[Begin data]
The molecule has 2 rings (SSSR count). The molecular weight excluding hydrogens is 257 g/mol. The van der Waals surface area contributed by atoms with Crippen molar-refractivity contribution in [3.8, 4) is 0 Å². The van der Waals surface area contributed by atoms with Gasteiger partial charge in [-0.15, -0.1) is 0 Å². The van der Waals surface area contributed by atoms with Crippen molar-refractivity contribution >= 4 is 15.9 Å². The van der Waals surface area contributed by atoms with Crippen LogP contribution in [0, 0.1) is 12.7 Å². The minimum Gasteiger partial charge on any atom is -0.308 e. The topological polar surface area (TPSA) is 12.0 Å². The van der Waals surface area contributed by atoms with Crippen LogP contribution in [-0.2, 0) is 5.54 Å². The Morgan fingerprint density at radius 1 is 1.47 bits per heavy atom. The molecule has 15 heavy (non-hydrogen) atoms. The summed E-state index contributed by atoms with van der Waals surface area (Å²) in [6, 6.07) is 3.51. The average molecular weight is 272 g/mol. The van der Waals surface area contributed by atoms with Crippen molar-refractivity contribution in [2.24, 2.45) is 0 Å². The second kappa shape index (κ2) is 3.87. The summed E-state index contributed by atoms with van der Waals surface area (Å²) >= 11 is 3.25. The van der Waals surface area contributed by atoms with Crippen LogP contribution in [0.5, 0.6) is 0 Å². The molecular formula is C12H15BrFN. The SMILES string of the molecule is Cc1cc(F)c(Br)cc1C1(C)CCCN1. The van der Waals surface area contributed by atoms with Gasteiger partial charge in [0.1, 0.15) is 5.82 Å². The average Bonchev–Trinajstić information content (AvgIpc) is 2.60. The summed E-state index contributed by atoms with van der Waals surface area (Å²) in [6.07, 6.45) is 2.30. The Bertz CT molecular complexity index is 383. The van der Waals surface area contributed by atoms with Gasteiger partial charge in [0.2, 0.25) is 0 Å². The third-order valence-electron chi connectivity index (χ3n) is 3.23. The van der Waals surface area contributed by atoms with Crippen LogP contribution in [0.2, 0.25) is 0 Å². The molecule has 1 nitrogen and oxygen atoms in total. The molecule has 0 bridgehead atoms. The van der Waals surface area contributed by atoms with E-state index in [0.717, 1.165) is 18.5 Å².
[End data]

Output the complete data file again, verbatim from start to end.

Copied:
The molecule has 2 rings (SSSR count). The molecular weight excluding hydrogens is 257 g/mol. The van der Waals surface area contributed by atoms with Crippen molar-refractivity contribution in [3.8, 4) is 0 Å². The van der Waals surface area contributed by atoms with Gasteiger partial charge in [-0.15, -0.1) is 0 Å². The van der Waals surface area contributed by atoms with Crippen molar-refractivity contribution >= 4 is 15.9 Å². The van der Waals surface area contributed by atoms with Crippen LogP contribution in [0, 0.1) is 12.7 Å². The minimum Gasteiger partial charge on any atom is -0.308 e. The topological polar surface area (TPSA) is 12.0 Å². The van der Waals surface area contributed by atoms with Crippen LogP contribution in [-0.2, 0) is 5.54 Å². The Morgan fingerprint density at radius 1 is 1.47 bits per heavy atom. The molecule has 15 heavy (non-hydrogen) atoms. The summed E-state index contributed by atoms with van der Waals surface area (Å²) in [6, 6.07) is 3.51. The average molecular weight is 272 g/mol. The van der Waals surface area contributed by atoms with Crippen molar-refractivity contribution in [2.24, 2.45) is 0 Å². The second kappa shape index (κ2) is 3.87. The summed E-state index contributed by atoms with van der Waals surface area (Å²) >= 11 is 3.25. The van der Waals surface area contributed by atoms with Crippen LogP contribution in [0.5, 0.6) is 0 Å². The molecular formula is C12H15BrFN. The SMILES string of the molecule is Cc1cc(F)c(Br)cc1C1(C)CCCN1. The van der Waals surface area contributed by atoms with Gasteiger partial charge in [0.1, 0.15) is 5.82 Å². The average Bonchev–Trinajstić information content (AvgIpc) is 2.60. The summed E-state index contributed by atoms with van der Waals surface area (Å²) in [6.07, 6.45) is 2.30. The Bertz CT molecular complexity index is 383. The van der Waals surface area contributed by atoms with Gasteiger partial charge in [0.2, 0.25) is 0 Å². The third-order valence-electron chi connectivity index (χ3n) is 3.23. The van der Waals surface area contributed by atoms with Crippen LogP contribution in [0.2, 0.25) is 0 Å². The molecule has 1 nitrogen and oxygen atoms in total. The molecule has 0 bridgehead atoms. The van der Waals surface area contributed by atoms with E-state index in [0.717, 1.165) is 18.5 Å².